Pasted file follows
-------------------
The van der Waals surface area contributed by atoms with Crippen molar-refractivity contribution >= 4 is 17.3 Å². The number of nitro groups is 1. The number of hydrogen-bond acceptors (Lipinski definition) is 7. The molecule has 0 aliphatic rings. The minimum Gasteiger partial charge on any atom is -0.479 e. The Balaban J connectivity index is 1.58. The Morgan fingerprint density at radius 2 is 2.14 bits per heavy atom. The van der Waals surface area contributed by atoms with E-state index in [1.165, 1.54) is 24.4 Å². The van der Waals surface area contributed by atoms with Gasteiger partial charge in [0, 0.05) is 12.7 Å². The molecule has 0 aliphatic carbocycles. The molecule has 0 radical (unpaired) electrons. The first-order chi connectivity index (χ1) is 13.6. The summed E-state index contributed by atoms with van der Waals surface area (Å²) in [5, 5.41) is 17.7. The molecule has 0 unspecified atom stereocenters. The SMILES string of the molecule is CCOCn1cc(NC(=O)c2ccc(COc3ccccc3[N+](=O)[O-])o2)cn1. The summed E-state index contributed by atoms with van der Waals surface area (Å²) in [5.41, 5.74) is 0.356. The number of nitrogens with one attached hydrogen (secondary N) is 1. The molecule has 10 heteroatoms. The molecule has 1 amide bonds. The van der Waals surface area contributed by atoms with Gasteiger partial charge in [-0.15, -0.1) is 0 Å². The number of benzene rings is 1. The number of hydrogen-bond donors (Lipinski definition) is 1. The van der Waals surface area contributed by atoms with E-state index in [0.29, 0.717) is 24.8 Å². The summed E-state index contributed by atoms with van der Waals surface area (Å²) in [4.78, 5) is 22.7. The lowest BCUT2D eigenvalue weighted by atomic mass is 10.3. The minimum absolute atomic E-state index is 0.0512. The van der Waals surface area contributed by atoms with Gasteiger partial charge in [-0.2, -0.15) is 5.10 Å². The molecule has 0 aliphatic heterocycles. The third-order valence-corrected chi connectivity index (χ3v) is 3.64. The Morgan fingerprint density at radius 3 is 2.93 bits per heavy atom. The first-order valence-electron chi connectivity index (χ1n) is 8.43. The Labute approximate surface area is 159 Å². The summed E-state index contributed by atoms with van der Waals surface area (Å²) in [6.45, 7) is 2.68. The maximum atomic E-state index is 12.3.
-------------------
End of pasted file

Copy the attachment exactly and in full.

The van der Waals surface area contributed by atoms with Crippen molar-refractivity contribution >= 4 is 17.3 Å². The number of nitro groups is 1. The number of hydrogen-bond acceptors (Lipinski definition) is 7. The molecule has 0 aliphatic rings. The minimum Gasteiger partial charge on any atom is -0.479 e. The Balaban J connectivity index is 1.58. The Morgan fingerprint density at radius 2 is 2.14 bits per heavy atom. The van der Waals surface area contributed by atoms with E-state index in [1.165, 1.54) is 24.4 Å². The van der Waals surface area contributed by atoms with Gasteiger partial charge in [0, 0.05) is 12.7 Å². The molecule has 0 aliphatic carbocycles. The molecule has 0 radical (unpaired) electrons. The first-order chi connectivity index (χ1) is 13.6. The summed E-state index contributed by atoms with van der Waals surface area (Å²) in [5, 5.41) is 17.7. The molecule has 0 unspecified atom stereocenters. The SMILES string of the molecule is CCOCn1cc(NC(=O)c2ccc(COc3ccccc3[N+](=O)[O-])o2)cn1. The summed E-state index contributed by atoms with van der Waals surface area (Å²) in [5.41, 5.74) is 0.356. The number of nitrogens with one attached hydrogen (secondary N) is 1. The molecule has 10 heteroatoms. The molecule has 1 amide bonds. The van der Waals surface area contributed by atoms with Gasteiger partial charge in [-0.15, -0.1) is 0 Å². The number of benzene rings is 1. The number of hydrogen-bond donors (Lipinski definition) is 1. The van der Waals surface area contributed by atoms with E-state index in [0.29, 0.717) is 24.8 Å². The summed E-state index contributed by atoms with van der Waals surface area (Å²) in [4.78, 5) is 22.7. The lowest BCUT2D eigenvalue weighted by atomic mass is 10.3. The minimum absolute atomic E-state index is 0.0512. The van der Waals surface area contributed by atoms with Gasteiger partial charge in [-0.2, -0.15) is 5.10 Å². The molecule has 0 aliphatic heterocycles. The third-order valence-corrected chi connectivity index (χ3v) is 3.64. The Morgan fingerprint density at radius 3 is 2.93 bits per heavy atom. The first-order valence-electron chi connectivity index (χ1n) is 8.43. The Labute approximate surface area is 159 Å². The summed E-state index contributed by atoms with van der Waals surface area (Å²) in [6.45, 7) is 2.68. The maximum atomic E-state index is 12.3.